Remains of missing Mexican journalist found six weeks after his abduction from Michoacán

Ed. note: This story has been updated to include a reaction from Salvador Adame Pardo's family.

The State Attorney General’s Office of Michoacán announced on June 26 that the remains of missing journalist Salvador Adame Pardo have been found on an empty field along a highway between Nueva Italia and Lombardía. However, Adame Pardo's family has criticized the investigation into the case and said they may submit the remains to an independent laboratory for a second DNA analysis, Proceso reported.

Adame Pardo, journalist and owner of channel 6 TV in Múgica, was kidnapped in Nueva Italia, Michoacán on May 18. The Attorney General, José Martín Godoy Castro, said Adame Pardo was killed and his body was subsequently burned by members of organized crime, Quadratin reported.

Daniel Rubio Ruiz, who grew up in the same house as Adame Pardo, was arrested June 21 in connection with a 2015 kidnapping. According to Godoy Castro, during his interview, Rubio Ruiz (also known as El Cabezas) said that while trying to find Adame Pardo following his kidnapping, he learned that a criminal leader in the region called El Chano Peña ordered his abduction and murder.

Godoy Castro said the probable motive was a personal problem between El Chano and Adame Pardo. He said that was based on messages between the two that are under investigation.

At the time of Adame Pardo’s kidnapping, family members reported that the journalist had received anonymous threats because of his work. He was a known critic of the work of the mayor of Múgica and the criminal scene in the area.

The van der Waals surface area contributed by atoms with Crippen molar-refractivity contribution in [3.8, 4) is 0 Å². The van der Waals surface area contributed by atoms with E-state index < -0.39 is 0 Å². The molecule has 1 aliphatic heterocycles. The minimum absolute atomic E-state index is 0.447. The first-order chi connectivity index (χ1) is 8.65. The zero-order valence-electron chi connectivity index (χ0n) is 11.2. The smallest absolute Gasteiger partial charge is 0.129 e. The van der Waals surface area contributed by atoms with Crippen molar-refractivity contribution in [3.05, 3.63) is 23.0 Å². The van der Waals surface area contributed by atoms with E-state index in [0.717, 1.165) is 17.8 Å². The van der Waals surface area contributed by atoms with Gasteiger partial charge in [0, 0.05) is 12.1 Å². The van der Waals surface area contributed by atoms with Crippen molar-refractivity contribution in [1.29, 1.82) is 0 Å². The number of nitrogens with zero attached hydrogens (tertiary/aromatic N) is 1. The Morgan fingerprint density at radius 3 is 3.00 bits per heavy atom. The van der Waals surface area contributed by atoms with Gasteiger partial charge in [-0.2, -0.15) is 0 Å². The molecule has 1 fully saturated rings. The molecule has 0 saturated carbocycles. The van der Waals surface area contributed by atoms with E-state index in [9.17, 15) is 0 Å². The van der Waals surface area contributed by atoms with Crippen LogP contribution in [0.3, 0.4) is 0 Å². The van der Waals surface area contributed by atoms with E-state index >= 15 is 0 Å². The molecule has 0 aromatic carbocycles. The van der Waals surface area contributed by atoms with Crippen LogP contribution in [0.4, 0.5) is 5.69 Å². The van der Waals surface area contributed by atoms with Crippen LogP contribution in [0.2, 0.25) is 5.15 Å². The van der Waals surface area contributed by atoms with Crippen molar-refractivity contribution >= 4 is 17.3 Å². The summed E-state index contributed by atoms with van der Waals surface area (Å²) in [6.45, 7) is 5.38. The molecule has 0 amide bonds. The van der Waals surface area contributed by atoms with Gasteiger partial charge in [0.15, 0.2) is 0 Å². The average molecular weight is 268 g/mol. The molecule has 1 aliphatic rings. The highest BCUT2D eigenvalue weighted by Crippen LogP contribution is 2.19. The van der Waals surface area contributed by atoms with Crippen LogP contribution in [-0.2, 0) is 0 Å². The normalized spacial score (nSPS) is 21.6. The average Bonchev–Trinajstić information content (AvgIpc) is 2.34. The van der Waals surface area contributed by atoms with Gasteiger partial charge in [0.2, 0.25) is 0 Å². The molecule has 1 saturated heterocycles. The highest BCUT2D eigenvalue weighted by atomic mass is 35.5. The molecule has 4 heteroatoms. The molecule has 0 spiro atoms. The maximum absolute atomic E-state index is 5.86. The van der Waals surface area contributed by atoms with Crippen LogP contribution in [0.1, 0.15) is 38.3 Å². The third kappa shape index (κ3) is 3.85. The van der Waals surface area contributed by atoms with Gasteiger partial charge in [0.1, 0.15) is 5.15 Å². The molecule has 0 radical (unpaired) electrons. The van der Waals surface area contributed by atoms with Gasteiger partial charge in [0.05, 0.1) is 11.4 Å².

Frida Urtiz Martínez, Adame Pardo’s wife and co-owner of channel 6 TV, had a heart attack while investigating his disappearance.

In late May, Urtiz Martínez and some 100 journalists presented a collective criminal complaint for Adame Pardo’s kidnapping before the Specialized Unit to Combat Kidnapping of the State Attorney General’s Office, Animal Político reported.

The complaint urged authorities to investigate the disappearance from the viewpoint of Adame Pardo as a journalist. The complaint also mentioned that Adame Pardo and Urtiz Martínez were beaten by Municipal Police while covering a citizen takeover of the mayor’s office in Múgica in 2016, the news site added.

During a June 27 press conference, Adame Pardo's daughter Frida Navidad Adame Urtis said the investigation into her father's disappearance has been plagued with inconsistencies and that the family may request a new DNA test of the remains in a laboratory independent from the state, according to Proceso. She also denied that her father had any links to members of organized crime and requested that the federal attorney general's office take on the case.

"We are outraged at how the delicate events for the family were made public, as well as the terrible insistence on the part of the authorities to indicate that what happened to my father was for personal and non-journalistic matters, without having lines of investigation that were exhausted, nor hard evidence," the daughter said, according to El Universal.

El Universal said communicators in Michoacán condemned the murder and asked for a protection mechanism to be enacted for Adame Pardo's family. They urged authorities to exhaust all lines of investigation, particularly in relation to Adame Pardo's work as a journalist.

Adame Pardo’s kidnapping happened the same week that journalist Javier Valdez was killed in Sinaloa and Jonathan Rodríguez was fatally shot in Jalisco. Rodríguez’s mother and director of information at the weekly El Costeño, Sonia Córdova, was also shot, but survived.


*César López Linares assisted with this report.

Note from the editor: This story was originally published by the Knight Center’s blog Journalism in the Americas, the predecessor of LatAm Journalism Review.